More reasons for belonging to Symzio, buying from Symzio

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In my post first blog post I talked about some of the reasons why I am a Symzio member and what that means. In this post I will discuss some of the deeper, more pressing reasons to use the Symbiostock plugin for WordPress, and become a Symzio member, or to buy your images from Symzio members.

First of all there is the tendency for microstock agencies to push the “more is better” mentality. They seem to think that if they brag that they have 25 million images vs. someone else’s 5 million then that makes them better. BS! It just means they have more, nothing else. And in fact the criteria used for acceptance has greatly diminished. For example, in it’s push to get more and more images ShutterStock has changed their member acceptance criteria from needing 7 out of 10 images accepted to just needing 1. Now on the surface that might seem fine, after all they just need to maintain the same standards and screen more images just as well. Not happening. They are quick scanning images at a furious rate. Review times went from several weeks to several days in a short time. How did they do that and maintain quality? Well, among other things it seems they are using computer screening. I do a lot of images with selective focus, which draws the attention to the subject in the image. I also use selective lighting for the same purpose. Now a lot of my images get rejected for “too much of image is out of focus” or “too much of image is dark; improper lighting” … and they are probably never seen by a human, or just batch accepted based on their computer scanning.

What else does this mass push for bigger and bigger libraries of images mean? Well, at $.20-$.25 for subscription images it already takes massive sales to get any money. Now they are increasing the volume available to such an extent that contributors who have massive amounts of images and have always made good money are seeing huge reductions in volume of sales because their images are such a small part of the whole. And could this big push effect these mega-corporations in any other way than just increasing their sales? They have already cut the royalties to a bare minimum, so what else could they do to squeeze more money out of the photographers? Well, since they have a $100 minimum payout, how long do you think it will take most new users to accumulate that much in sales at $.25 per sale? Months? Not likely, more like years, decades, or maybe never. And guess who keeps all that money until they get to that level, if ever? Yup, the mega-corporations.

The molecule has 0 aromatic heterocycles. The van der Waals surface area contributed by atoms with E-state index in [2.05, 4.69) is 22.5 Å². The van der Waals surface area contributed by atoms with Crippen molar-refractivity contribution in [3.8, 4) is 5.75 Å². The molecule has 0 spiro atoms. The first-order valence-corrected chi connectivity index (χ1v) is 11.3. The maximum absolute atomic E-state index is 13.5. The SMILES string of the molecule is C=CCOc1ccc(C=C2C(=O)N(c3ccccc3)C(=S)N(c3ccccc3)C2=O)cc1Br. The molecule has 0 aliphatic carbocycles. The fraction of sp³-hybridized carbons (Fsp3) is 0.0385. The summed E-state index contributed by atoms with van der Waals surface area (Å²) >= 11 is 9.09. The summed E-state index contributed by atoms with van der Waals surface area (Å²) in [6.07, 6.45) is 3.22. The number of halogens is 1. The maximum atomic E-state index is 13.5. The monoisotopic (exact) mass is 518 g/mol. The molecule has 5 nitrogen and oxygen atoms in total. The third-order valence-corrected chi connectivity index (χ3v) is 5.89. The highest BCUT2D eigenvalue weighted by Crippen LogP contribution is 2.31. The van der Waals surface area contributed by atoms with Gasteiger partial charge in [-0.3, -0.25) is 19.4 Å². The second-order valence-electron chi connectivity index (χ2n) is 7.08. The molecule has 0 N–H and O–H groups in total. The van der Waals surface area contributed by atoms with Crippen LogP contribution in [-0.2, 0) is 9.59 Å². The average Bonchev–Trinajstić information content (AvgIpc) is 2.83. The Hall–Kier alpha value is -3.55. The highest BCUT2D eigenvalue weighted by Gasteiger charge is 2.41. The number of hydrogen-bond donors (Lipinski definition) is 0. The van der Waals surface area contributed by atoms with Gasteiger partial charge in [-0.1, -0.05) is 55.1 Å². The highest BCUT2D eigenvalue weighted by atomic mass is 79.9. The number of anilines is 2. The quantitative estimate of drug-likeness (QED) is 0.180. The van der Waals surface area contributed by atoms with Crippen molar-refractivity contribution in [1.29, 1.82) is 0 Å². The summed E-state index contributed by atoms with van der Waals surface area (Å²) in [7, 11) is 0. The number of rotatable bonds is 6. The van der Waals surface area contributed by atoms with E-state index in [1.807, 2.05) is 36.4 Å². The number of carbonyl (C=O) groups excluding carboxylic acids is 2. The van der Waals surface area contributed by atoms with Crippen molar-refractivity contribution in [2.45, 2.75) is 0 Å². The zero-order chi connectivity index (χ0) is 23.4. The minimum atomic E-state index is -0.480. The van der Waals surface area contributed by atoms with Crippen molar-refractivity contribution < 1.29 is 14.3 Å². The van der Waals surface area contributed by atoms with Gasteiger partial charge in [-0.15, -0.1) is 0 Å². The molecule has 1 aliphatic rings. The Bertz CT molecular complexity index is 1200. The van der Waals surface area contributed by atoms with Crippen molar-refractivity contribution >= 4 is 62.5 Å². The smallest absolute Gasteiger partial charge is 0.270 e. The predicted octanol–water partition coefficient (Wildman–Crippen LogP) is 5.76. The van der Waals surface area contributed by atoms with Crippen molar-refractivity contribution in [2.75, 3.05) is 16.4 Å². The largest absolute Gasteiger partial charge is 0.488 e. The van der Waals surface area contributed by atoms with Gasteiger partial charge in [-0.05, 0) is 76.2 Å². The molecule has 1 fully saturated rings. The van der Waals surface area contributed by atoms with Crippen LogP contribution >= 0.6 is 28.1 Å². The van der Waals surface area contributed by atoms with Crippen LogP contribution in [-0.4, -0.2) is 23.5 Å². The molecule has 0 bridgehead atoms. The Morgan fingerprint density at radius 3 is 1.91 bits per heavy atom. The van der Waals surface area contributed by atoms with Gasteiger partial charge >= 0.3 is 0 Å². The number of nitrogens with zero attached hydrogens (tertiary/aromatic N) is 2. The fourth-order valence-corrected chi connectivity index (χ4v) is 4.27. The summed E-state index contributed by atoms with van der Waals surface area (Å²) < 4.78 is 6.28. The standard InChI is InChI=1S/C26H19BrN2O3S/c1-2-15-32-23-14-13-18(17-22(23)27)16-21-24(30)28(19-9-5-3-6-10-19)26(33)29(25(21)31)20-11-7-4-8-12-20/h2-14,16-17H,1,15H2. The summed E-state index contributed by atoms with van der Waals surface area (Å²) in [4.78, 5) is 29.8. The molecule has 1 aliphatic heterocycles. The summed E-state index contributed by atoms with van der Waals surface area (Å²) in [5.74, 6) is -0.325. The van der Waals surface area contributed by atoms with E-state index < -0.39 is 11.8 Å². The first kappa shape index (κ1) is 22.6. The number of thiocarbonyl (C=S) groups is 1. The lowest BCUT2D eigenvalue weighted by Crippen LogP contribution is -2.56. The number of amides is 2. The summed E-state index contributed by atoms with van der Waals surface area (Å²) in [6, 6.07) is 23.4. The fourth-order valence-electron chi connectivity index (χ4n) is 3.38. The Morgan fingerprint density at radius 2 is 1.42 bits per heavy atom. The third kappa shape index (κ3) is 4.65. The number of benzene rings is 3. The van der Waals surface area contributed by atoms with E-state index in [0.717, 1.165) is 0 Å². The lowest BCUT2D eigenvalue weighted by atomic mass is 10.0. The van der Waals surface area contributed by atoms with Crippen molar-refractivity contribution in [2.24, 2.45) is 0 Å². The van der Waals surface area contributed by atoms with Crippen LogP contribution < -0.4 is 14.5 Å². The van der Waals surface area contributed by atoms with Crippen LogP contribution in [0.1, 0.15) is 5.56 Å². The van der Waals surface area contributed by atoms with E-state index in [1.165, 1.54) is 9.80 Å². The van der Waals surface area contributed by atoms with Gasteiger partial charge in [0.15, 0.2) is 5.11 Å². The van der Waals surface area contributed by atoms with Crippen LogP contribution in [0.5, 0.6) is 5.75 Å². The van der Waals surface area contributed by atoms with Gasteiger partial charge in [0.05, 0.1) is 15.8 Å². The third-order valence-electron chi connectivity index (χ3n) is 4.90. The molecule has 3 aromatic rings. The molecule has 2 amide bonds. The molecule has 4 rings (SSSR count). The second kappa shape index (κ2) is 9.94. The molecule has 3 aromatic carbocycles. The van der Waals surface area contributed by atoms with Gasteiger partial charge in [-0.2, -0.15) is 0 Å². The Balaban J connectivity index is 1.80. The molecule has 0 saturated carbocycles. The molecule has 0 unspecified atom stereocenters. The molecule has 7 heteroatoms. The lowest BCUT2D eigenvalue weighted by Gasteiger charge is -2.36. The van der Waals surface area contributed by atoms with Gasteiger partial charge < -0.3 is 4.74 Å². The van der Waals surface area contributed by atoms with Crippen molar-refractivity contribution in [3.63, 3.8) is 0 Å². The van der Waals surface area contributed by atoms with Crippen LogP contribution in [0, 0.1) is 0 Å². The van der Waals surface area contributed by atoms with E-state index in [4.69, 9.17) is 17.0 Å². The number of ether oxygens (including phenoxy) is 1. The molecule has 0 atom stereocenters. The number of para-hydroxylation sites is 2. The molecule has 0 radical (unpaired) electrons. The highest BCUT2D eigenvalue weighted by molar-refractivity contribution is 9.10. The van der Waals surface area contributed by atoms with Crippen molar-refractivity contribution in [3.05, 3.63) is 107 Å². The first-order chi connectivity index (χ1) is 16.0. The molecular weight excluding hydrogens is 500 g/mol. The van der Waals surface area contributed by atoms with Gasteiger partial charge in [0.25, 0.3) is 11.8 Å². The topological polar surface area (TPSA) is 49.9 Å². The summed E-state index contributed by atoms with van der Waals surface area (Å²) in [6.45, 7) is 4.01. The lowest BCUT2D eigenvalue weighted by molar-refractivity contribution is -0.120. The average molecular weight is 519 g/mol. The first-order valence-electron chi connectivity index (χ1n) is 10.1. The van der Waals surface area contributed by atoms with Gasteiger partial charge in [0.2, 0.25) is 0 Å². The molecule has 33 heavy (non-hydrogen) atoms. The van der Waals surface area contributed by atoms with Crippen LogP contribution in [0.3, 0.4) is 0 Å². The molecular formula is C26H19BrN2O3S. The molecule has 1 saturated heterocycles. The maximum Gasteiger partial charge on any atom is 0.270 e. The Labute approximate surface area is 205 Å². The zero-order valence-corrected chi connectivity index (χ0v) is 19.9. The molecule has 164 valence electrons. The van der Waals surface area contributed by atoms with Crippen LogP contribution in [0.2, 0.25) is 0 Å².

Symzio allows photographers to keep between 70% and 100% of the sales, depending on where the sale originated, and they get 10% commission if a customer goes to their site first and then buys someone else’s simage. And except for needing a web host, there is no cost involved! Check it out! It is in the early stages but growing, and mega-corporations won’t pay enough to make it worth the time to post images if you don’t already have a massive library uploaded to them. This may take time to pay off, but you will at least make percentages that are fair and reasonable. And even at the $1.99 minimum price the artist gets a reasonable take. Even on a referral (s)he gets almost as much as a sale on their own image at the big guy’s websites.

Check out Symzio at www.symzio.com it is a good concept and it can work for you, whether you are a photographer or purchase of images!

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